Like all murders, Jamal Khashoggi’s was an evil deed. Should the United States respond to it with a major disruption in relations with Saudi Arabia? No — emphatically no.
Far from being indifferent to Khashoggi’s fate, I was deeply anguished by his murder. I once had the pleasure of a lengthy, cordial, and fascinating conversation with Khashoggi. The occasion was an international public relations conference in Dubai in March 2012. I took the last open chair at one of the luncheon tables, and it happened that the man seated at my right was Jamal Khashoggi.
He was a very charming and powerful person. Whenever I read the endless reports of his savage murder I shudder with horror, and I remember his pleasant voice and the merry twinkle in his eyes. He enjoyed his life and his work.
I also remember who and what he really was. He was the scion of one of the wealthiest families in Saudi Arabia and a tremendously privileged member of the Saudi power structure. In Saudi Arabia he was well known as a sometime writer and editor for newspapers and a television news presenter. In the rest of the world, it was no secret that he was from time to time one of the closest advisers to the head of the Saudi state intelligence and secret police apparatus. In authoritarian states, it is not unusual for persons like Khashoggi to perform both roles.
In Saudi Arabia there is no free and independent news media. It is profoundly misleading, therefore, to call Khashoggi a mere “journalist,” because under Western eyes that term is meant to describe someone who works at least mostly in freedom and independence from state control.
Jamal Khashoggi’s entire career in Saudi Arabia, when he was not working directly for the head of the fearsome national intelligence agency, involved writing, editing, and broadcasting for media enterprises owned or controlled by the government and members of the Saudi royal family. All of his writings and utterances, no matter how nuanced they may have been calculated to appear or sound, were completely controlled by strict Saudi government dictate and censorship. This is how effective influence operations work.
When I sat with Khashoggi we compared stories of our own careers. I told him I had been first a newspaper writer, then an appointee in the State Department and a speechwriter for President George H.W. Bush. When Khashoggi and I met, I was working as a speechwriter for the CEO of Aramco, the Saudi oil company. He needed no introduction for me; I already knew the outline of his previous career. He told me enthusiastically about his upcoming project.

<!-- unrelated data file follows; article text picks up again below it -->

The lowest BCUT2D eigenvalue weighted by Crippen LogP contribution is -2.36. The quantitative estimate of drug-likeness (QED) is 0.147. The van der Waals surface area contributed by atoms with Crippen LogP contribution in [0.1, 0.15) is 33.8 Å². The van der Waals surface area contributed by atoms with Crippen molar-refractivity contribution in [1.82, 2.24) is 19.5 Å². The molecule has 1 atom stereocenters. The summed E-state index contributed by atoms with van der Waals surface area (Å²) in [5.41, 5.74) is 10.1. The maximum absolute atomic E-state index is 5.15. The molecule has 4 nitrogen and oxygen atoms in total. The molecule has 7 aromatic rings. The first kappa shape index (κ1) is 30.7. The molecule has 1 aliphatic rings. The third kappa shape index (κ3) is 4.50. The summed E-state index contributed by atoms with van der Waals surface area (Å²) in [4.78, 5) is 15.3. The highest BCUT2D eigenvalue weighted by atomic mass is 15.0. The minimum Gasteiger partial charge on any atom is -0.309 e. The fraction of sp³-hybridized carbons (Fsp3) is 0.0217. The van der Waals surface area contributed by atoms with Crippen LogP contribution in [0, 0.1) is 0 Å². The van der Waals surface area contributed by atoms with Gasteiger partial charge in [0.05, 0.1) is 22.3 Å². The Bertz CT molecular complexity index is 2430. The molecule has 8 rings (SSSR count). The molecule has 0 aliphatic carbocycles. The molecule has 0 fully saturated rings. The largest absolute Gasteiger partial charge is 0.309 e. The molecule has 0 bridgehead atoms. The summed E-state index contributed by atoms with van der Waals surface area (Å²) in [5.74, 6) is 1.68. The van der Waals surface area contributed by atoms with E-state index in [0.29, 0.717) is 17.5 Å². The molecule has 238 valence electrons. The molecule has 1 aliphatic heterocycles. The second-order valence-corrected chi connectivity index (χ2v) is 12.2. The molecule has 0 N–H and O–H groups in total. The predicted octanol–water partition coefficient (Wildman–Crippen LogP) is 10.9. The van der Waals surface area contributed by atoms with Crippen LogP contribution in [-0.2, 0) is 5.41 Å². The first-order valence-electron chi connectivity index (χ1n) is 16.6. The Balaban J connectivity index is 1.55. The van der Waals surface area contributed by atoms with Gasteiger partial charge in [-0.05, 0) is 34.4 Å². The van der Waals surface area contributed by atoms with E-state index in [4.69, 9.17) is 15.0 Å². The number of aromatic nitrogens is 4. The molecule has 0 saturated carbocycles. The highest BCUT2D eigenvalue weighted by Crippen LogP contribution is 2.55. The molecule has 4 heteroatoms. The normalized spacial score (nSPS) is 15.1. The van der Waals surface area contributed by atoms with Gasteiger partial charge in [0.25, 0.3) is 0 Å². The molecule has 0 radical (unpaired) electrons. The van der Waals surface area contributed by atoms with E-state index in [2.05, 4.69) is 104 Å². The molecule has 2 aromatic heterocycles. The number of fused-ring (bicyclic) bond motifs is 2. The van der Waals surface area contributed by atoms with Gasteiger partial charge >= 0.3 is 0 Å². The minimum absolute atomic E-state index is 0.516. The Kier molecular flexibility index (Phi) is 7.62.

Khashoggi had been assigned to establish Al-Arab, a new, Saudi-controlled television news network that was intended to compete with Qatar’s enormously successful Aljazeera. It was to be headquartered in the island country of Bahrain, just a half-hour’s drive over the King Fahd Causeway from Aramco headquarters in Saudi Arabia. Its placement in Bahrain would be for “greater ease of doing business,” Khashoggi told me, explaining that expat personnel and interview subjects would be much more comfortable living in, or traveling in or out of, the more carefree conditions of Bahrain, a formally independent client state of Saudi Arabia. In Bahrain, women drove cars and went unveiled and also did even naughtier things. Wine and liquor flowed on the island, too.
In other words, the new enterprise was to be a sophisticated influence operation, an attempt to project Saudi “soft power” and propaganda in a fashion similar to the successful Aljazeera model.
It took a while for Al-Arab to get organized. Inconveniently, in early 2015 King Abdullah, the Saudi monarch who had authorized the project, died a week before the network was scheduled to begin broadcasting. It went on the air for a grand total of 11 hours before the government of Bahrain arrived to shut it down. This had to have been done on orders of the new Saudi ruler, King Salman. Apparently he was not confident the new enterprise, bankrolled by his jet-setting nephew the “super-investor” Prince Alwaleed bin Talal, would be sufficiently loyal to the new monarch’s interests.
In late 2017, by which time the king’s son Mohammed bin Salman had become Crown Prince and de facto ruler of the Kingdom, the regime staged a dramatic crackdown allegedly to curb corruption, arresting and detaining Prince Alwaleed and other Saudi billionaires, turning the Riyadh Ritz-Carlton owned by Alwaleed into a five-star prison.
When his patron Alwaleed was incarcerated, Jamal Khashoggi left the country. He made his way to Washington, D.C., where he had cultivated relationships with mainstream media mandarins. He arranged to write columns for the Washington Post, criticizing the same harsh and anti-democratic conditions in his home country that he had spent his whole previous career artfully covering up. Khashoggi completely changed his tune, but the only thing that had changed in Saudi Arabia was that Khashoggi’s faction in the Saudi power structure was no longer on top.